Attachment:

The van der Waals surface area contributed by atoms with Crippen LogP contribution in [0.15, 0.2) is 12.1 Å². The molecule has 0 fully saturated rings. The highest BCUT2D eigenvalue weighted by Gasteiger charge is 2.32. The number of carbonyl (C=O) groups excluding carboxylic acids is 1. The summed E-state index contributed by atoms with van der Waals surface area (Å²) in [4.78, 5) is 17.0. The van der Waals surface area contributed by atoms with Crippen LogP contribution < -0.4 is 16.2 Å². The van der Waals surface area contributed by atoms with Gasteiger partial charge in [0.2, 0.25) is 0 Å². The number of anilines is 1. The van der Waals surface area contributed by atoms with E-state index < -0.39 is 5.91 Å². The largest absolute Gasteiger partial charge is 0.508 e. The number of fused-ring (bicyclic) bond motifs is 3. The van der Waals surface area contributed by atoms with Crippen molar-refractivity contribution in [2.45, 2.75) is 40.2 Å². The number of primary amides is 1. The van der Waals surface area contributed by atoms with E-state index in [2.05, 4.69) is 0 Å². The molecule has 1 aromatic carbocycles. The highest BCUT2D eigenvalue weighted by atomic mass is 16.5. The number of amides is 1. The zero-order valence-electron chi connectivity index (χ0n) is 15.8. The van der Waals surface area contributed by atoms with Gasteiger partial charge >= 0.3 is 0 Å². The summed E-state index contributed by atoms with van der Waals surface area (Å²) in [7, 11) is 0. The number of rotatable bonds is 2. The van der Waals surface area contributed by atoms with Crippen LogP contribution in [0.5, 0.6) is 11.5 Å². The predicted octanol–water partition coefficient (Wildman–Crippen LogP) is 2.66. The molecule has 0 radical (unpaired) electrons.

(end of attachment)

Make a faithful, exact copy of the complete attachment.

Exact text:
The van der Waals surface area contributed by atoms with Crippen LogP contribution in [0.15, 0.2) is 12.1 Å². The molecule has 0 fully saturated rings. The highest BCUT2D eigenvalue weighted by Gasteiger charge is 2.32. The number of carbonyl (C=O) groups excluding carboxylic acids is 1. The summed E-state index contributed by atoms with van der Waals surface area (Å²) in [4.78, 5) is 17.0. The van der Waals surface area contributed by atoms with Crippen LogP contribution < -0.4 is 16.2 Å². The van der Waals surface area contributed by atoms with Gasteiger partial charge in [0.2, 0.25) is 0 Å². The number of anilines is 1. The van der Waals surface area contributed by atoms with E-state index < -0.39 is 5.91 Å². The largest absolute Gasteiger partial charge is 0.508 e. The number of fused-ring (bicyclic) bond motifs is 3. The van der Waals surface area contributed by atoms with Crippen molar-refractivity contribution in [2.45, 2.75) is 40.2 Å². The number of primary amides is 1. The van der Waals surface area contributed by atoms with E-state index in [2.05, 4.69) is 0 Å². The molecule has 1 aromatic carbocycles. The highest BCUT2D eigenvalue weighted by atomic mass is 16.5. The number of amides is 1. The zero-order valence-electron chi connectivity index (χ0n) is 15.8. The van der Waals surface area contributed by atoms with Gasteiger partial charge >= 0.3 is 0 Å². The summed E-state index contributed by atoms with van der Waals surface area (Å²) in [7, 11) is 0. The number of rotatable bonds is 2. The van der Waals surface area contributed by atoms with Crippen LogP contribution in [0.5, 0.6) is 11.5 Å². The predicted octanol–water partition coefficient (Wildman–Crippen LogP) is 2.66. The molecule has 0 radical (unpaired) electrons.